Goal line stand turns game around for Aggies

By: Dudley E. Dawson Dudley E. Dawson's Twitter account
Published: Sunday, September 25, 2016
Arkansas running back Rawleigh Williams III, bottom left, attempts to run the ball against Texas A&M linebacker Richard Moore (7) in the first half of an NCAA college football game, Saturday, Sept. 24, 2016, in Arlington, Texas. (AP Photo/Tony Gutierrez)
Arkansas running back Rawleigh Williams III, bottom left, attempts to run the ball against Texas A&M linebacker Richard Moore (7) in the first half of an NCAA college football game, Saturday, Sept. 24, 2016, in Arlington, Texas. (AP Photo/Tony Gutierrez)

— Before the season started, analyst and former LSU football star Booger McFarland went on the Sports Talk with Bo Mattingly show in Fayetteville and described Texas A&M as “soft as tissue.”

The No. 10 Aggies beg to differ and said as much after taking down the No. 17 Razorbacks 45-24 Saturday night before 67,751 fans at AT&T Stadium in the sixth annual Southwest Classic.

Not only did Texas A&M (4-0, 2-0) have two goal line stuffs of Arkansas (3-1, 0-1) - including a momentum-changing stand late in the third quarter - but also rushed for 366 yards while amassing 591 yards of total offense.



“We weren’t just going to let them walk it in,” Texas A&M head coach Kevin Sumlin said. “It’s been a long time around here since that’s happened around here.”

With the score tied 17-17 in the third quarter, Arkansas used 19 plays to drive 89 yards on a possession that latest over 10 minutes.

But after getting to the Texas A&M 2-yard line, the Razorbacks gained only one yard on the next three plays with two of them being quarterback sneaks.

Keon Hatcher was thrown for a 5-yard loss on a reverse when the Razorbacks chose to go for it on fourth down instead of kicking a field goal.

“I mean on the goal line, we don’t even want them to get that far on the field,” Texas A&M defensive end Daeshon Hall said. “It’s just a brotherhood. We weren’t going to give up on the play. Everybody was playing for each other. We executed well and got a big-time goal-line stop.”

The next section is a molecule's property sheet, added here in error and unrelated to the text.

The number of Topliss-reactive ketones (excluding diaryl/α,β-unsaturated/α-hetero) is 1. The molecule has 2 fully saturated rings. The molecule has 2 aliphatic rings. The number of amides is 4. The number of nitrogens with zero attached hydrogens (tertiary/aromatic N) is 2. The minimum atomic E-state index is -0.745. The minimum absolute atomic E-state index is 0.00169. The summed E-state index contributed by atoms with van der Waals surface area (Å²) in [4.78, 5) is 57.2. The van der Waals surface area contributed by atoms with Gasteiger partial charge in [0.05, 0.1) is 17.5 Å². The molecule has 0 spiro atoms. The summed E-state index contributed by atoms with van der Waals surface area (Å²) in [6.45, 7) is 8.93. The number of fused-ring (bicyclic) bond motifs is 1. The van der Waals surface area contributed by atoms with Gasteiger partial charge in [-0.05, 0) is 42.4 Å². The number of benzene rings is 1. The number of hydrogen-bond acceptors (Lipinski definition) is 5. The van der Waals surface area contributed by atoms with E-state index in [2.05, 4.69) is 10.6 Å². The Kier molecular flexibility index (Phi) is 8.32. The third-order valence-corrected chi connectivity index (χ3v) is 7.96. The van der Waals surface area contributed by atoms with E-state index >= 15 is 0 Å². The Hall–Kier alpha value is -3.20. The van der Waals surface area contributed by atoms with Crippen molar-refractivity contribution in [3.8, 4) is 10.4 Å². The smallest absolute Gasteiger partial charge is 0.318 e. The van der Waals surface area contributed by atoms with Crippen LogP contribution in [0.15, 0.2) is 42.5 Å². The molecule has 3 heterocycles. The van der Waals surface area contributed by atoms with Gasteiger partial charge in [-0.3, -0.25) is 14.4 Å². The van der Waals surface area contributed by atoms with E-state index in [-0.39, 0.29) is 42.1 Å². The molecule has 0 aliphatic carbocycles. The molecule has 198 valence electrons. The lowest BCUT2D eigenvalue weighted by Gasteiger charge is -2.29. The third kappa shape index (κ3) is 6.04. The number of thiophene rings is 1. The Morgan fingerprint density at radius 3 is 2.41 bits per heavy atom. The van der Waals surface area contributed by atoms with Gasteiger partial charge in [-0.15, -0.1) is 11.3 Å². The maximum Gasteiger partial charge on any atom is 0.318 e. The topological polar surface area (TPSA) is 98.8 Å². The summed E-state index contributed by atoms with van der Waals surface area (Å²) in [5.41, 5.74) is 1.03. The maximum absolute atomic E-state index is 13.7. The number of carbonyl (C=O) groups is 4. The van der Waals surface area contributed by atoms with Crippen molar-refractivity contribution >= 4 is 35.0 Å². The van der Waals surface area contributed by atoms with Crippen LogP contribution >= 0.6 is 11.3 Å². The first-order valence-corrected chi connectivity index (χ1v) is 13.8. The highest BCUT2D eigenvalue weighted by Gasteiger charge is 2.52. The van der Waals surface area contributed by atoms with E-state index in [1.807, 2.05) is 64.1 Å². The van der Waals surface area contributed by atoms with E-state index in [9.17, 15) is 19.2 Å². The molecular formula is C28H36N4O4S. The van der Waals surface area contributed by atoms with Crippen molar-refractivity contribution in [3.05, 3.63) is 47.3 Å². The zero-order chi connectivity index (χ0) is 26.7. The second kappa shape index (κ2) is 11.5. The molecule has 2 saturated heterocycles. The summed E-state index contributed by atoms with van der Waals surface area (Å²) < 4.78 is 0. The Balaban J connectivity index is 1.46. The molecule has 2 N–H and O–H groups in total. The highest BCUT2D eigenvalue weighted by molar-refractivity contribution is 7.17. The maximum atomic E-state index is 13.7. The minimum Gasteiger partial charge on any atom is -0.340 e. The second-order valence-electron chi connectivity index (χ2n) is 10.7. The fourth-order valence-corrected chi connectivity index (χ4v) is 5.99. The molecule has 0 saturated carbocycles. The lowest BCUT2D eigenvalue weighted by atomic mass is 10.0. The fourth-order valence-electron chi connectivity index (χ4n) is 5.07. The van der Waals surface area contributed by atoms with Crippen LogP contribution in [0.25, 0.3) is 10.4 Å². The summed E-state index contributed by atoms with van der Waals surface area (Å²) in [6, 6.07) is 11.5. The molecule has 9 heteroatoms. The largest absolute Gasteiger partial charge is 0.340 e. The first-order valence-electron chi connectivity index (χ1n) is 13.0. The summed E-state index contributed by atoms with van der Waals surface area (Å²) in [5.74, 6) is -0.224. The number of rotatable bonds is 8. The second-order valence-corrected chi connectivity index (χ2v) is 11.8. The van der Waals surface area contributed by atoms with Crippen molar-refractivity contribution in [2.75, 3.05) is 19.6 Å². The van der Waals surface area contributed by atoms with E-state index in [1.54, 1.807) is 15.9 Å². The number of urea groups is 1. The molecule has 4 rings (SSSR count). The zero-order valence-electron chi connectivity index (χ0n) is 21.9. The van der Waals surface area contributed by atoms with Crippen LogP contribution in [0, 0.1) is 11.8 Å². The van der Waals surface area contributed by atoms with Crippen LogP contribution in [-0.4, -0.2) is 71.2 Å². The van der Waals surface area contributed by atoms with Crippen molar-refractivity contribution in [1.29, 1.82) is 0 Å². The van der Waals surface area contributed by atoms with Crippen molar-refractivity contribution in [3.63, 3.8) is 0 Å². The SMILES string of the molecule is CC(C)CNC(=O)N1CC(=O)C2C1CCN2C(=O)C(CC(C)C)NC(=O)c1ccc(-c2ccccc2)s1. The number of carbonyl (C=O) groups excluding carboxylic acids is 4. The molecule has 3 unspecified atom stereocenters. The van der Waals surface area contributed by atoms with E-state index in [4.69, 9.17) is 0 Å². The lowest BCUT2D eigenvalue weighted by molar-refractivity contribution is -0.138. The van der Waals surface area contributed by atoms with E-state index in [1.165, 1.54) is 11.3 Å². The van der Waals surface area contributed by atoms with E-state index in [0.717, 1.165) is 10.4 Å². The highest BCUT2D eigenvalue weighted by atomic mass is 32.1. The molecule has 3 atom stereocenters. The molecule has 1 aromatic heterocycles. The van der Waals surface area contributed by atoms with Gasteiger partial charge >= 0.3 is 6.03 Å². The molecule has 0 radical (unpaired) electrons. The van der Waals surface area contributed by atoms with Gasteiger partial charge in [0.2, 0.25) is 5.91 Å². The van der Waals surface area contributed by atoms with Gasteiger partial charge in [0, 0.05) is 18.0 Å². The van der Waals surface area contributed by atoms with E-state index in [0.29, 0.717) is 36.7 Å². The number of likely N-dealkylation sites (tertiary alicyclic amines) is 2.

Aggie defensive back Armani Watts noted that his team expected the reverse.

“Really, on the end around, we prepared for that in practice, watched it on the film, seen it a couple of times,” Watts said. “We stopped them three times before on the goal line so we knew they were going to come with something tricky.”

Just two plays later, former Oklahoma quarterback Trevor Knight - who had 225 yards passing and 157 rushing - connected with Josh Reynolds for a 92-yard scoring pass play.

“I don’t know exactly how far it was, but it was a momentum changer,” Knight said. “…We had been kind of stalling there a little bit, stalling a bit when we got backed up. And to hit a big-time play like that is a big-time momentum change.”

The Aggies then quickly added two more touchdowns with a 33-yard scoring dash by Trayveon Williams (12 carries, 153 yards) and a 9-yard scoring toss from Knight to Christian Kirk to go up 38-17 with 10:25 left in the contest.

“Just happy for our players,” Sumlin said. “You know in a situation where it was a tight game, I thought we made some adjustments at halftime.

“As a staff, I thought our coaches did a great job of explaining the plan, but also guys executing, playing in the second half. It wasn’t always pretty. It wasn’t perfect.”

Arkansas quarterback Austin Allen was 28-of-42 passing for 371 yards with two touchdowns while taking several big hits that earned him respect from Sumlin.

The Razorbacks were 9-of-16 on 3rd down conversions.

“Give Arkansas credit,” Sumlin said. “They had a plan and the plan was a good plan to block our ends as we have seen and give Allen enough time. What a tough guy he is because he took some shots today and stood in there and throw some good balls.

“That team, I mean he showed a lot. I mean he was accurate and their guys made some plays.”

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